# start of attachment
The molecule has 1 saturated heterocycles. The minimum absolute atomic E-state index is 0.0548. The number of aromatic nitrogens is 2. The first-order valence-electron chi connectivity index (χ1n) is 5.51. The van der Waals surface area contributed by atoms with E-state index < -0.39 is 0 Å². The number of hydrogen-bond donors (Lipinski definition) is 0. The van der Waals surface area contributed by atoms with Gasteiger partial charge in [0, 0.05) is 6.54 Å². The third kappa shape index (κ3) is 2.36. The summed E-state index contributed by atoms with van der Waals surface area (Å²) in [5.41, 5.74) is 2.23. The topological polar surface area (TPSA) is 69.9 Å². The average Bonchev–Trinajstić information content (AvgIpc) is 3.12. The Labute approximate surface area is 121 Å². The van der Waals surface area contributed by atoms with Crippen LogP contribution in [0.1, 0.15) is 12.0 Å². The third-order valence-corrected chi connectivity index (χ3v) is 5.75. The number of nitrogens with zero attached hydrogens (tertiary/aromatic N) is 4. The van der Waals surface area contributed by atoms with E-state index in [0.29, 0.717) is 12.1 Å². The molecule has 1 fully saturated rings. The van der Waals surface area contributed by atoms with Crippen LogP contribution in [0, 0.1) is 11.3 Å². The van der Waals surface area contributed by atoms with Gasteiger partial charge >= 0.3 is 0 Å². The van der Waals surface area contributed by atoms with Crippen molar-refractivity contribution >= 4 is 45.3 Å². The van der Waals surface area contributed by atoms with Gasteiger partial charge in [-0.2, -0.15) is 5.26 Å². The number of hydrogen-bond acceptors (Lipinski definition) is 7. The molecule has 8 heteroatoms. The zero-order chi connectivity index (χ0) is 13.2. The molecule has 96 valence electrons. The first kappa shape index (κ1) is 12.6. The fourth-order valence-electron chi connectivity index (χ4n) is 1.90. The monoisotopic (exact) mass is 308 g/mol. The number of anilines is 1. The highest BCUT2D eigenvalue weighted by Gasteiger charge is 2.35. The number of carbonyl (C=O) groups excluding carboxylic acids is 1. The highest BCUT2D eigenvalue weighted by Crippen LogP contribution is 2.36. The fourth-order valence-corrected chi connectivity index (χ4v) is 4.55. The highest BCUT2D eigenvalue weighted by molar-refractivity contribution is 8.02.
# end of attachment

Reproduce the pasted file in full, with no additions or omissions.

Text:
The molecule has 1 saturated heterocycles. The minimum absolute atomic E-state index is 0.0548. The number of aromatic nitrogens is 2. The first-order valence-electron chi connectivity index (χ1n) is 5.51. The van der Waals surface area contributed by atoms with E-state index < -0.39 is 0 Å². The number of hydrogen-bond donors (Lipinski definition) is 0. The van der Waals surface area contributed by atoms with Gasteiger partial charge in [0, 0.05) is 6.54 Å². The third kappa shape index (κ3) is 2.36. The summed E-state index contributed by atoms with van der Waals surface area (Å²) in [5.41, 5.74) is 2.23. The topological polar surface area (TPSA) is 69.9 Å². The average Bonchev–Trinajstić information content (AvgIpc) is 3.12. The Labute approximate surface area is 121 Å². The van der Waals surface area contributed by atoms with Crippen LogP contribution in [0.1, 0.15) is 12.0 Å². The third-order valence-corrected chi connectivity index (χ3v) is 5.75. The number of nitrogens with zero attached hydrogens (tertiary/aromatic N) is 4. The van der Waals surface area contributed by atoms with E-state index in [0.29, 0.717) is 12.1 Å². The molecule has 1 fully saturated rings. The van der Waals surface area contributed by atoms with Crippen LogP contribution in [0, 0.1) is 11.3 Å². The van der Waals surface area contributed by atoms with Gasteiger partial charge >= 0.3 is 0 Å². The van der Waals surface area contributed by atoms with Crippen molar-refractivity contribution >= 4 is 45.3 Å². The van der Waals surface area contributed by atoms with Gasteiger partial charge in [-0.2, -0.15) is 5.26 Å². The number of hydrogen-bond acceptors (Lipinski definition) is 7. The molecule has 8 heteroatoms. The zero-order chi connectivity index (χ0) is 13.2. The molecule has 96 valence electrons. The first kappa shape index (κ1) is 12.6. The fourth-order valence-electron chi connectivity index (χ4n) is 1.90. The monoisotopic (exact) mass is 308 g/mol. The number of anilines is 1. The highest BCUT2D eigenvalue weighted by Gasteiger charge is 2.35. The number of carbonyl (C=O) groups excluding carboxylic acids is 1. The highest BCUT2D eigenvalue weighted by Crippen LogP contribution is 2.36. The fourth-order valence-corrected chi connectivity index (χ4v) is 4.55. The highest BCUT2D eigenvalue weighted by molar-refractivity contribution is 8.02.